Mother who entered Pike River mine: 'I felt empty, numb'

10:32 am on 6 October 2019

It's been almost 10 years since the Pike River mine disaster and yesterday, as families stood closer than ever been before to where the victims died, they described feeling empty and numb.

Pike River Recovery Agency engineers work to remove the 30m barrier and dewater the infrastructure at the mine site.

Pike River Recovery Agency engineers work to remove the 30m barrier and dewater the infrastructure at the mine site. Photo: Pike River Recovery Agency / Supplied

Twenty-nine men died in an explosion at the Pike River mine in November 2010 and work is being carried out to re-enter the mine.

Barbara and Brian Nieper's son 33-year-old son Kane was one of them. He was a husband and father with a young family. They said it was an emotional milestone to get closer to their son.

"It was a lot different than I thought it was going to be. I thought it was going to be smaller, narrower, not quite so high. I thought - by the reports they had told us earlier - that there'd be lots of debris and tubes and wires ... but it was really all intact," Mrs Nieper said.

Mr Nieper told First Up he had worked underground before, but going into the drift yesterday was "emotional" and he was pleased to get out of it.

"I felt empty," Mrs Nieper said.

"And yet I felt that that's the closest we've probably been for nine years and hopefully we're going to get a wee bit closer yet. It's a strange numb sort of a feeling."

She said as parents not being able to help their son was horrible.

"The worst part of the last nine years was we didn't get a chance to help him; as parents, kids whenever they need mum and dad and ... by the time that he needed us most we couldn't do anything, we couldn't be anywhere ... that as a parent is really hard.

"I did say 'sorry'."

The Pike River Recovery Agency said it took 20 months and a lot of hard work to get the families in.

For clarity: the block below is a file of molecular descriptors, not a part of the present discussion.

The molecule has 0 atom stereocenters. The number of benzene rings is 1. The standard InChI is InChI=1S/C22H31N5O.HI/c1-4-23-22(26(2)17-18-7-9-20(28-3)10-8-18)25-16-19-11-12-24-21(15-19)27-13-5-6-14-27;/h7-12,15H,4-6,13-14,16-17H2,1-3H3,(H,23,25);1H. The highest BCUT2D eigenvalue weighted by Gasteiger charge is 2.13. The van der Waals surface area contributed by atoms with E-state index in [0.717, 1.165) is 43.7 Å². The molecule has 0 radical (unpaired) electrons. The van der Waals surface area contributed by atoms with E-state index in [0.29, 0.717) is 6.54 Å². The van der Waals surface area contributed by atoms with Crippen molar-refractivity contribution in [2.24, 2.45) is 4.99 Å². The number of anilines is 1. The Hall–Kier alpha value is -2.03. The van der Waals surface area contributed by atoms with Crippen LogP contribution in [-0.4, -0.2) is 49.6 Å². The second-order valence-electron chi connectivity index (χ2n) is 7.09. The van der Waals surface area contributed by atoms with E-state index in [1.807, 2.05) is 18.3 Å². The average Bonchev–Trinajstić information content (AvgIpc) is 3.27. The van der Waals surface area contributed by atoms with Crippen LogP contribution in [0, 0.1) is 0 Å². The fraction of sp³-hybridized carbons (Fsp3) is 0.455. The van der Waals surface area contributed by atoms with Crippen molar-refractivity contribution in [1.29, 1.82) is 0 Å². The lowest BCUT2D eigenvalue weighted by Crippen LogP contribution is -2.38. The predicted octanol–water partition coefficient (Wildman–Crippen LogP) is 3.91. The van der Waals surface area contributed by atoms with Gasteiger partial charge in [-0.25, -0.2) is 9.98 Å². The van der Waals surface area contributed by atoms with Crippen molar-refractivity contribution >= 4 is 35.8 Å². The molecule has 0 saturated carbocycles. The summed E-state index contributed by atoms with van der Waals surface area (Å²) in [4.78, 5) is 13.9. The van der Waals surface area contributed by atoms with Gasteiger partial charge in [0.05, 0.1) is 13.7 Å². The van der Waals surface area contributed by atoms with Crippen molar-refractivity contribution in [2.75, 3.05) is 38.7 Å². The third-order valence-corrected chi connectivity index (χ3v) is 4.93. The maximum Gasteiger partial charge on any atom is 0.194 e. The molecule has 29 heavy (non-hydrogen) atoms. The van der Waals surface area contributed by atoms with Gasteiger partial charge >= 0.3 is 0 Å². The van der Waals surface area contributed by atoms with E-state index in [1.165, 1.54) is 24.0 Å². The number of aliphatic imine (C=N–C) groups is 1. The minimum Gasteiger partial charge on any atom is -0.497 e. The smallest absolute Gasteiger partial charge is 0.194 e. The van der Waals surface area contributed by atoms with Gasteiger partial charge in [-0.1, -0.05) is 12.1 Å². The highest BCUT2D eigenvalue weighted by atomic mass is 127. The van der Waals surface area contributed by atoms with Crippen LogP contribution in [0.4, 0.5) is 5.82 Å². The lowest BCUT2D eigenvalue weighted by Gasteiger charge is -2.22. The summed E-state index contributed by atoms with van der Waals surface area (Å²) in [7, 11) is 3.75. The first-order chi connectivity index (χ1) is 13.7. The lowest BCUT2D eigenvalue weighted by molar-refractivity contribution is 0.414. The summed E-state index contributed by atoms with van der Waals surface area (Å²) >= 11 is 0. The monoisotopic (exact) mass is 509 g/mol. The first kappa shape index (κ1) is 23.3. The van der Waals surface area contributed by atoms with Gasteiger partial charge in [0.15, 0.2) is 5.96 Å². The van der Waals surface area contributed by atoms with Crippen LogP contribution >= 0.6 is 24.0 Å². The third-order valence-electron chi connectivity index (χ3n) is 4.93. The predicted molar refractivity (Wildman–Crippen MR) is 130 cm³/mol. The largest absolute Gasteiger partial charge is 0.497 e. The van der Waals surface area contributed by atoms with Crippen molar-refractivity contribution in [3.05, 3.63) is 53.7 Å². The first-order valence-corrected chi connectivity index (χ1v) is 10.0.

The agency is charged with gathering evidence to understand how the explosion occurred and to recover the miners' bodies.

Chief operating officer Dinghy Pattinson said yesterday's visit by families went according to plan.

"Everyone of the members that went underground had an individual experienced mining person assigned to them. We just gave them time to be at the wall, the barrier. They just had time to reflect. Some chose to take some flowers and leave them at the wall and some chose to take some letters in. We'll leave them in that area for them."

He told Morning Report lighting was set up for good vision and health and safety reasons.

Before removing that 170m wall, fresh air will be put into the tunnel, and the nitrogen will be removed, he said.

"Then we start incrementally working our way up the tunnel.

"It will probably take us a good four months or so to get from the 170m [mark] up to the end of the tunnel [at] 2.3km."

It had to be meticulous because it was a crime scene, he said, and full forensics from the entrance to the 170m mark had been completed.

"We'll just do it as we keep going up the tunnel; that involves photographs or anything of interest."

There were about five or six possible causes of the explosion, but he said that would only be determined when the team reached the Pit Bottom in Stone area.

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